33:43

Ramli John
Because then once again, it's aligning users success with that. Now who is involved in what they're involved in, also changes, in a product-led organization, the sales now transformed from traditionally more outbound approach, and really like showing a demo of the product to now, you're talking to potentially people who are already using the product, they're already seeing the value of the product. Now you're like trying to, help them achieve even more and maybe even break down any barriers. They might have a red tape that they might have to sell it within their organization. So, yeah. There's onboarding approach, just the product organization that shifts, there's also pricing that also might shift tremendously, where you really want to think about how to align your pricing model to use our success. That goes back to usage based model where, you don't really necessarily want to punish people for by increasing their pricing based on their success, but at the same time as users get more successful there, hopefully, especially in a B2B setting, they're making more money as a business, as a result of using your product.


34:56

Ramli John
How do you hide that win to your win. And, once again, going back to he's the expert on all things usage based pricing, and really tying it back to that instead of tying it to some other value metric or not. Yeah, those are just some of the things there's like definitely the biggest impact would be around culture. That's the one thing that we hear over and over again, a company called vendetta, they're still, it's been two to three years and they're still making that shift in the culture and really like trying to understand where, how everybody fits in to a product-led business instead of what they were doing before. And, there's definitely a lot of like helping people get buy-in. A lot of people getting people aligned in the shared understanding because like it is, getting everybody trained up card is just super important on their product organization.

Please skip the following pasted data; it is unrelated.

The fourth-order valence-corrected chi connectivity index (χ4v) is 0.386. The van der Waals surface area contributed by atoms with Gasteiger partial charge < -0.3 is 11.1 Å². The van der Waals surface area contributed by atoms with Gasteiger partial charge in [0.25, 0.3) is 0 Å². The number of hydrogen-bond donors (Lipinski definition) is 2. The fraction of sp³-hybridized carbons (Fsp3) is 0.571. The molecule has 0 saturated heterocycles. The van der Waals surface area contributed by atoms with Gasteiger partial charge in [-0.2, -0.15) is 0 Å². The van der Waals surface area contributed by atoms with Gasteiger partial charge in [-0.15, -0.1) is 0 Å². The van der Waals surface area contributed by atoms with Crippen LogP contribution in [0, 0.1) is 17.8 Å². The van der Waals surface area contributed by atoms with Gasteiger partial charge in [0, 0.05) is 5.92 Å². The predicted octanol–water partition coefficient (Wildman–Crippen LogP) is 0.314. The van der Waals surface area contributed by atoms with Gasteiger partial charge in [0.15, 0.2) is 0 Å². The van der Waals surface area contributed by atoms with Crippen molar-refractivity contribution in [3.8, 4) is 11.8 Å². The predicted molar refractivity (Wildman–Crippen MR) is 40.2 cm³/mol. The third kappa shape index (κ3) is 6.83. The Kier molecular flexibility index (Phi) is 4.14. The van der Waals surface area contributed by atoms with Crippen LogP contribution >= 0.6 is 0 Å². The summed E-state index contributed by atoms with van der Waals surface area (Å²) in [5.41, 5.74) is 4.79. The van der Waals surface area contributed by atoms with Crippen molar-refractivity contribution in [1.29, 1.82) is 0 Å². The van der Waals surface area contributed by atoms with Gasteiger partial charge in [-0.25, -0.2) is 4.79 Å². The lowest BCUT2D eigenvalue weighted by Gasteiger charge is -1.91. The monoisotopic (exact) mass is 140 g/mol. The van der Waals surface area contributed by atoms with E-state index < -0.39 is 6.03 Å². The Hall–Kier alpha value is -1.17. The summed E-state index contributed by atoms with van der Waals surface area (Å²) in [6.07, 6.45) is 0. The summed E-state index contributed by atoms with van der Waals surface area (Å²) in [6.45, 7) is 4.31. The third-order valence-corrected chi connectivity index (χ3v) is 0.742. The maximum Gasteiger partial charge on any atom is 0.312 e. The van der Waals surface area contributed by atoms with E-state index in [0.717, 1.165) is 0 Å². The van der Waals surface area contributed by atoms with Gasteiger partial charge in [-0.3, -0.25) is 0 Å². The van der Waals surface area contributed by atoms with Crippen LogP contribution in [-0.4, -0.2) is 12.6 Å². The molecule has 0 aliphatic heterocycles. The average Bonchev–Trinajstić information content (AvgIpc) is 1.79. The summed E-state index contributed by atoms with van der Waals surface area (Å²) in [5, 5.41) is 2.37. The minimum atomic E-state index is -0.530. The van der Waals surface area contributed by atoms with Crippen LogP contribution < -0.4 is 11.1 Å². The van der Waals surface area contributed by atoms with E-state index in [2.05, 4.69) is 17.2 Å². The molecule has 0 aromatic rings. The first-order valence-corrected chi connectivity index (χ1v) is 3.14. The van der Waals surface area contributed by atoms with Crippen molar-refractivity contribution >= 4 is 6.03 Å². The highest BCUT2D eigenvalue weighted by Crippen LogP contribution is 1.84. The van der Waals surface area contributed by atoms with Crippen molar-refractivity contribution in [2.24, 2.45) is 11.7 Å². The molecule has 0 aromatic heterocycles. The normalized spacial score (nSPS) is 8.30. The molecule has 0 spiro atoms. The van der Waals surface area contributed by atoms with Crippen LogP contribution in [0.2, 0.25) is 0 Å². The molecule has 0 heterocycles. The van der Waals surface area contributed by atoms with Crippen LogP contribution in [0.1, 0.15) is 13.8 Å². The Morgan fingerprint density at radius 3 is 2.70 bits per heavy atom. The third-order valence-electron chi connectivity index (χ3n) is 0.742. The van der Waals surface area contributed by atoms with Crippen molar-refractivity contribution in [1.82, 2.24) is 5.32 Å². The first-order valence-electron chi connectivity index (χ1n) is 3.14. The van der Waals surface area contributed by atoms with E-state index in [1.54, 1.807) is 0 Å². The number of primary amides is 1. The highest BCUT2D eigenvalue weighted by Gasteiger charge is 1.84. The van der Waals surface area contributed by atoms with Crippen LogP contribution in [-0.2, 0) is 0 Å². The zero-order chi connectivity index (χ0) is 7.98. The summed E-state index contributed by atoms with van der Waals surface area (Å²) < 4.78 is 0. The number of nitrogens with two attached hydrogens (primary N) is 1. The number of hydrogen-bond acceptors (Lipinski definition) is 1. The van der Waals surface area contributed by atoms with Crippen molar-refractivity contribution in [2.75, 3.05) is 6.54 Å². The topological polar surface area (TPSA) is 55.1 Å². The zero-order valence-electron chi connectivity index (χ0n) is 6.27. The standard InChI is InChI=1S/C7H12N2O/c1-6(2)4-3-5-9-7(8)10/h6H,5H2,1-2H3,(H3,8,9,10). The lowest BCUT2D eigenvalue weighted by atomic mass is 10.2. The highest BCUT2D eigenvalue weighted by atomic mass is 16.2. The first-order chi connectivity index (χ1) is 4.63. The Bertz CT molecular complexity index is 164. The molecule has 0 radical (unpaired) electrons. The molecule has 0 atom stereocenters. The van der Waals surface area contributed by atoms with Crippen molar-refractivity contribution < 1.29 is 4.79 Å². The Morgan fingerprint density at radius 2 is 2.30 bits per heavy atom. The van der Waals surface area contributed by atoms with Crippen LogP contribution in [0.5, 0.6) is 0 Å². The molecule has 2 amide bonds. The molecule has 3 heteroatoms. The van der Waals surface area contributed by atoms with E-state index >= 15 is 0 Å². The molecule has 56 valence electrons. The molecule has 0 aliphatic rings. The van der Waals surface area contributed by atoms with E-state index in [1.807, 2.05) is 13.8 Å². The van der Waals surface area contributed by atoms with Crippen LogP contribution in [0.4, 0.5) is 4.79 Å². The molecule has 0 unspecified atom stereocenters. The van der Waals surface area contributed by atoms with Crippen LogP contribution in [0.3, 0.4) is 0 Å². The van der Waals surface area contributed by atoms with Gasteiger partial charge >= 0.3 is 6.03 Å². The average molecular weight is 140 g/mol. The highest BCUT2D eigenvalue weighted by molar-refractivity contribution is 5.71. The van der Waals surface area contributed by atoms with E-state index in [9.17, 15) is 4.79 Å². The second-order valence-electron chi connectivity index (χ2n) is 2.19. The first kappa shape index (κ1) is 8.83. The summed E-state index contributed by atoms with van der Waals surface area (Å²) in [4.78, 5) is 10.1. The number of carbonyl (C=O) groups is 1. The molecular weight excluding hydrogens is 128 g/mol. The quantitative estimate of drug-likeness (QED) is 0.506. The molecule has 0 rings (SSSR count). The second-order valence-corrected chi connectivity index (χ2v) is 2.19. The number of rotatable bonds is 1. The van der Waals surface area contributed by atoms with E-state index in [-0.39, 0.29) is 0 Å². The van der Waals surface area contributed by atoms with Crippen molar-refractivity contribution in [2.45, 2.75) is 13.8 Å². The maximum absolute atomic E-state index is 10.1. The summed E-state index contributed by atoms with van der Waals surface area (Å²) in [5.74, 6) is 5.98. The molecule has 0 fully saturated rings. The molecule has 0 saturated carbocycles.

35:57

Ramli John
Cool.


35:57

Paul Sullivan
We'll come back to training, and a little world where there's a couple of questions that I wanted to ask you. I mean, you've mentioned jungle scout, you mentioned the open view and you just remember vendetta. Have you got any stories of some, I know you and wares have worked with different companies and have you got any stories that you can just share.


36:16

Ramli John
About anything just.


36:18

Paul Sullivan
About PLG and companies that you may have worked with, but worked in and what that experience was like give people like an idea of what they could expect to overcome, what hurdles they might have to jump.


36:29

Ramli John
Yeah. Oh, overcome. Right. For sure. I mean, an example that I w I mentioned, Jumbla Scott, like Danny Villareal, he is the head of customer success there. They've done a lot of tremendous work in terms of like, aligning their organizations around product-led growth. One of the things they've done is they looked at how, like, once again, going back to the question, how can we make it easier for our users to achieve success? Once again, jungle scout is a tool for Amazon resellers and they have analytics to our platform. One of the things they ended as they ramped up all the documentation and knowledge base and serve onboarding and product tours that they have for their product. As a result of all of that, they've seen like, over the three times decrease in terms of the support that gets is one of the things that, is a win for them.